Gobbi's competitors included Gino Bechi, Giuseppe Valdengo, Paolo Silveri, Giuseppe Taddei, Ettore Bastianini, Cesare Bardelli and Giangiacomo Guelfi. Another of Gobbi's contemporaries was the Welshman Geraint Evans, who famously sang Falstaff at Glyndebourne and created the roles of Mr. Flint and Mountjoy in works by Benjamin Britten. Some considered his best role to have been Wozzeck. The next significant Welsh baritone was Bryn Terfel. He made his premiere at Glyndebourne in 1990 and went on to build an international career as Falstaff and, more generally, in the operas of Mozart and Wagner.
The first famous American baritone appeared in the 1900s. It was the American-born but Paris-based Charles W. Clark who sang Italian, French and German composers. An outstanding group of virile-voiced American baritones appeared then in the 1920s. The younger members of this group were still active as recently as the late 1970s. Outstanding among its members were the Met-based Verdians Lawrence Tibbett (a compelling, rich-voiced singing actor), Richard Bonelli, John Charles Thomas, Robert Weede, Leonard Warren and Robert Merrill. They sang French opera, too, as did the American-born but also Paris-based baritone of the 1920s, and 1930s Arthur Endreze.
Also to be found singing Verdi roles at the Met, Covent Garden and the Vienna Opera during the late 1930s and the 1940s was the big-voiced Hungarian baritone, Sandor (Alexander) Sved.
The leading Verdi baritones of the 1970s and 1980s were probably Italy's Renato Bruson and Piero Cappuccilli, America's Sherrill Milnes, Sweden's Ingvar Wixell and the Romanian baritone Nicolae Herlea. At the same time, Britain's Sir Thomas Allen was considered to be the most versatile baritone of his generation in regards to repertoire, which ranged from Mozart to Verdi and lighter Wagner roles, through French and Russian opera, to modern English music. Another British baritone, Norman Bailey, established himself internationally as a memorable Wotan and Hans Sachs. He had, however, a distinguished if lighter-voiced Wagnerian rival during the 1960s and 1970s in the person of Thomas Stewart of America. Other notable post-War Wagnerian baritones have been Canada's George London, Germany's Hermann Uhde and, more recently, America's James Morris.
Among the late-20th-century baritones noted throughout the opera world for their Verdi performances was Vladimir Chernov, who emerged from the former USSR to sing at the Met. Chernov followed in the footsteps of such richly endowed East European baritones as Ippolit Pryanishnikov (a favorite of Tchaikovski's), Joachim Tartakov (an Everardi pupil), Oskar Kamionsky (an exceptional bel canto singer nicknamed the "Russian Battistini"), Waclaw Brzezinski (known as the "Polish Battistini"), Georges Baklanoff (a powerful singing actor), and, during a career lasting from 1935 to 1966, the Bolshoi's Pavel Lisitsian. Dmitri Hvorostovsky and Sergei Leiferkus are two Russian baritones of the modern era who appear regularly in the West. Like Lisitsian, they sing Verdi and the works of their native composers, including Tchaikovsky's Eugene Onegin and The Queen of Spades.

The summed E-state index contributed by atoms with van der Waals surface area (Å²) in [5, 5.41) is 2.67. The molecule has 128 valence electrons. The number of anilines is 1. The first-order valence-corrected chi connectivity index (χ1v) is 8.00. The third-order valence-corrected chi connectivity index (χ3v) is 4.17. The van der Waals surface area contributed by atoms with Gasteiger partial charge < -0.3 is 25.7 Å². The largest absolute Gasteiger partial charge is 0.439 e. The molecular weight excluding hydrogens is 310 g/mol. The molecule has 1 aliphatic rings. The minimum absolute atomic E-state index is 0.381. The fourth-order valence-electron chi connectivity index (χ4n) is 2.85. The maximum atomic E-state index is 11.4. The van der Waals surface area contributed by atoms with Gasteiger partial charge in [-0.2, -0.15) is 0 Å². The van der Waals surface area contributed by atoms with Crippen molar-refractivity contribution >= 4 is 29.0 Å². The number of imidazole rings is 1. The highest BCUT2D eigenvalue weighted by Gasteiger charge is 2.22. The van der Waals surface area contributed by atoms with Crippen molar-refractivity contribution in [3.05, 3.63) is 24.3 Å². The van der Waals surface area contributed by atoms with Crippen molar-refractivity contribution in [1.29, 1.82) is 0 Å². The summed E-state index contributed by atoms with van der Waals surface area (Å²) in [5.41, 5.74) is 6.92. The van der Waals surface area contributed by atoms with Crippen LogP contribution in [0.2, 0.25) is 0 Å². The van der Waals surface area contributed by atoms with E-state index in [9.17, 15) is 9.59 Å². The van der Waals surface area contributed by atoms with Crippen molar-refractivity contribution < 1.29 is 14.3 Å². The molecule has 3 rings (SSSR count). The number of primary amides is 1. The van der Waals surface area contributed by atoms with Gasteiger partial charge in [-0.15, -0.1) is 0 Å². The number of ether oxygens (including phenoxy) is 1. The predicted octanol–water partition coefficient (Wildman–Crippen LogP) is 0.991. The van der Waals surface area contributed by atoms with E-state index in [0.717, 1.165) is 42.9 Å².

In the realm of French song, the bass-baritone José van Dam and the lighter-voiced Gérard Souzay have been notable. Souzay's repertoire extended from the Baroque works of Jean-Baptiste Lully to 20th-century composers such as Francis Poulenc. Pierre Bernac, Souzay's teacher, was an interpreter of Poulenc's songs in the previous generation. Older baritones identified with this style include France's Dinh Gilly and Charles Panzéra and Australia's John Brownlee. Another Australian, Peter Dawson, made a small but precious legacy of benchmark Handel recordings during the 1920s and 1930s. (Dawson, incidentally, acquired his outstanding Handelian technique from Sir Charles Santley.) Yet another Australian baritone of distinction between the wars was Harold Williams, who was based in the United Kingdom. Important British-born baritones of the 1930s and 1940s were Dennis Noble, who sang Italian and English operatic roles, and the Mozartian Roy Henderson. Both appeared often at Covent Garden.
Prior to World War II, Germany's Heinrich Schlusnus, Gerhard Hüsch and Herbert Janssen were celebrated for their beautifully sung lieder recitals as well as for their mellifluous operatic performances in Verdi, Mozart, and Wagner respectively. After the war's conclusion, Hermann Prey and Dietrich Fischer-Dieskau appeared on the scene to take their place. In addition to his interpretations of lieder and the works of Mozart, Prey sang in Strauss operas and tackled lighter Wagner roles such as Wolfram or Beckmesser. Fischer-Dieskau sang parts in 'fringe' operas by the likes of Ferruccio Busoni and Paul Hindemith as well as appearing in standard works by Verdi and Wagner. He earned his principal renown, however, as a lieder singer. Talented German and Austrian lieder singers of a younger generation include Olaf Bär, Matthias Goerne, Wolfgang Holzmair (who also performs regularly in opera), Thomas Quasthoff, Stephan Genz and Christian Gerhaher. Well-known non-Germanic baritones of recent times have included the Italians Giorgio Zancanaro and Leo Nucci, the Frenchman François le Roux, the Canadians Gerald Finley and James Westman and the versatile American Thomas Hampson, his compatriot Nathan Gunn and the Englishman Simon Keenlyside.